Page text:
Audi CEO advocates for weaning off fossil fuels by 2040
- Audi has already promised to stop selling internal combustion engine-powered vehicles from 2033.
Audi CEO Markus Duessmann believes that the European automakers should wean themselves off from fossil fuels by 2040. He also advocated for a quicker expansion of renewable energy capacity in Germany and elsewhere. Audi CEO's comment comes at a time when electric vehicles and other greener powertrain technologies are gaining prominence. Apart from that discussions around a possible embargo on Russian oil in the light of Moscow's invasion of Ukraine have increased pressure on companies and governments to expand investment into renewable energy.
Audi's comment also comes at a time when the governments in the European continent are increasing pressure on the fossil fuel industry. Several countries have already announced deadlines for using fossil fuel vehicles. Germany itself has announced that it is aiming to phase out coal-based energy by 2030 and targeting to fulfil all its electricity requirements with supplies from renewable energy sources by 2035.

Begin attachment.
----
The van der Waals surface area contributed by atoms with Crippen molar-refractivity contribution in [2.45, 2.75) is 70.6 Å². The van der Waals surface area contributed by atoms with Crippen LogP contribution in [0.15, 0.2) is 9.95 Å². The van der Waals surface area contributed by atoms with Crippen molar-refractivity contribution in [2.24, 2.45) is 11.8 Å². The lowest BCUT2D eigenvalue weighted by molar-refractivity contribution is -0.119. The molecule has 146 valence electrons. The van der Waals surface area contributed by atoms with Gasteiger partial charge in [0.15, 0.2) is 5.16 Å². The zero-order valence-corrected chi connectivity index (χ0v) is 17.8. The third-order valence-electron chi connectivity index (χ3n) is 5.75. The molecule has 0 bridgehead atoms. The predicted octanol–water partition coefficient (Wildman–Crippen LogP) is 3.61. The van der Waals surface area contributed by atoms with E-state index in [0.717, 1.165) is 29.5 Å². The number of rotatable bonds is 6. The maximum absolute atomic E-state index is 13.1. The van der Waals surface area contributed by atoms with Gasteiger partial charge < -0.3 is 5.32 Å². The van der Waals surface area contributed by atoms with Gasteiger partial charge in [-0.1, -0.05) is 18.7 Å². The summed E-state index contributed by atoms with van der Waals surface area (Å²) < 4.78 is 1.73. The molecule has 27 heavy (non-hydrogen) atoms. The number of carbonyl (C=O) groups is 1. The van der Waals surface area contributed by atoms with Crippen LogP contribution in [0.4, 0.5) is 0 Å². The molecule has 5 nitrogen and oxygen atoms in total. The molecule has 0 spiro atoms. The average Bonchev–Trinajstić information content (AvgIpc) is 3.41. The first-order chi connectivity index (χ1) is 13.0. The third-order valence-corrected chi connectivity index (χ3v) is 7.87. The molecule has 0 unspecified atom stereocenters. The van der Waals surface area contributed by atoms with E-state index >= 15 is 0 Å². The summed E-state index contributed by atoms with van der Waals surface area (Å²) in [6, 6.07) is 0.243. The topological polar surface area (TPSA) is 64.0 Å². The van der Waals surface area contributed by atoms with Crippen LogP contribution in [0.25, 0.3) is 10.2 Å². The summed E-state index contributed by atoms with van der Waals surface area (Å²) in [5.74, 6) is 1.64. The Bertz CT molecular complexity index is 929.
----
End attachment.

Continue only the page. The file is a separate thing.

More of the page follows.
Also check these Cars
Audi's rival in the luxury car segment, Mercedes-Benz has already promised new investments in wind and solar power technology to generate energy for its plants. Markus Duessmann said that the European automakers have to be courageous as Europeans and take it upon themselves to give up on fossil fuels completely from 2040. "We must put all our energy towards battery-electric vehicles for individual mobility," he further added.
The Volkswagen group owned luxury car marquee has already promised to stop selling internal combustion engine-powered vehicles from 2033. Its parent group Volkswagen too has decided to walk the same path from 2035 in Europe and later in China and the US as well. Several other carmakers too have been following a similar trajectory. However, Audi's archrival BMW has a different point of view. The German luxury car marquee has warned against focusing exclusively on producing electric vehicles early, with the demand for internal combustion engine-powered vehicles still pretty high.